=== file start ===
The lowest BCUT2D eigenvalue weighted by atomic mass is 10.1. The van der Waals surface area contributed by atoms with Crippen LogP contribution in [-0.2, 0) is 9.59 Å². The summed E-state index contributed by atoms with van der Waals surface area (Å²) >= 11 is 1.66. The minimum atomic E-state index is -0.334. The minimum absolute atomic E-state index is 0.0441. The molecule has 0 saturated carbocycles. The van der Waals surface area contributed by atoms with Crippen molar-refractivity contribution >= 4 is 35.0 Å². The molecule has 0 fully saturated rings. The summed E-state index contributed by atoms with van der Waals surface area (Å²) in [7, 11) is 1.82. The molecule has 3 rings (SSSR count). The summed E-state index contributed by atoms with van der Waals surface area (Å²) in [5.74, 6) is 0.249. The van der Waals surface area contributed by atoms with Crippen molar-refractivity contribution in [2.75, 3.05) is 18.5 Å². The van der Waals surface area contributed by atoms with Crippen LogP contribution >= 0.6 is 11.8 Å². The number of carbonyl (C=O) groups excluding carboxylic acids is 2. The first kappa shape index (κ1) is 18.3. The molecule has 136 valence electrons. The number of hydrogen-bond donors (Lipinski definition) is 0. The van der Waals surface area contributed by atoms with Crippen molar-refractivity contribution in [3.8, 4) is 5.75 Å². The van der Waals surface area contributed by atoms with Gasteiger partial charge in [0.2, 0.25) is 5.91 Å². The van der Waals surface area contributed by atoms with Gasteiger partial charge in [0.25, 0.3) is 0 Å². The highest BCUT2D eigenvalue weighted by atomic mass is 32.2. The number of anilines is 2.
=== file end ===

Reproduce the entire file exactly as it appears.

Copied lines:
The lowest BCUT2D eigenvalue weighted by atomic mass is 10.1. The van der Waals surface area contributed by atoms with Crippen LogP contribution in [-0.2, 0) is 9.59 Å². The summed E-state index contributed by atoms with van der Waals surface area (Å²) >= 11 is 1.66. The minimum atomic E-state index is -0.334. The minimum absolute atomic E-state index is 0.0441. The molecule has 0 saturated carbocycles. The van der Waals surface area contributed by atoms with Crippen molar-refractivity contribution >= 4 is 35.0 Å². The molecule has 0 fully saturated rings. The summed E-state index contributed by atoms with van der Waals surface area (Å²) in [7, 11) is 1.82. The molecule has 3 rings (SSSR count). The summed E-state index contributed by atoms with van der Waals surface area (Å²) in [5.74, 6) is 0.249. The van der Waals surface area contributed by atoms with Crippen molar-refractivity contribution in [2.75, 3.05) is 18.5 Å². The van der Waals surface area contributed by atoms with Crippen LogP contribution >= 0.6 is 11.8 Å². The number of carbonyl (C=O) groups excluding carboxylic acids is 2. The first kappa shape index (κ1) is 18.3. The molecule has 136 valence electrons. The number of hydrogen-bond donors (Lipinski definition) is 0. The van der Waals surface area contributed by atoms with Crippen molar-refractivity contribution in [3.8, 4) is 5.75 Å². The van der Waals surface area contributed by atoms with Gasteiger partial charge in [0.2, 0.25) is 5.91 Å². The van der Waals surface area contributed by atoms with Gasteiger partial charge in [0.25, 0.3) is 0 Å². The highest BCUT2D eigenvalue weighted by atomic mass is 32.2. The number of anilines is 2.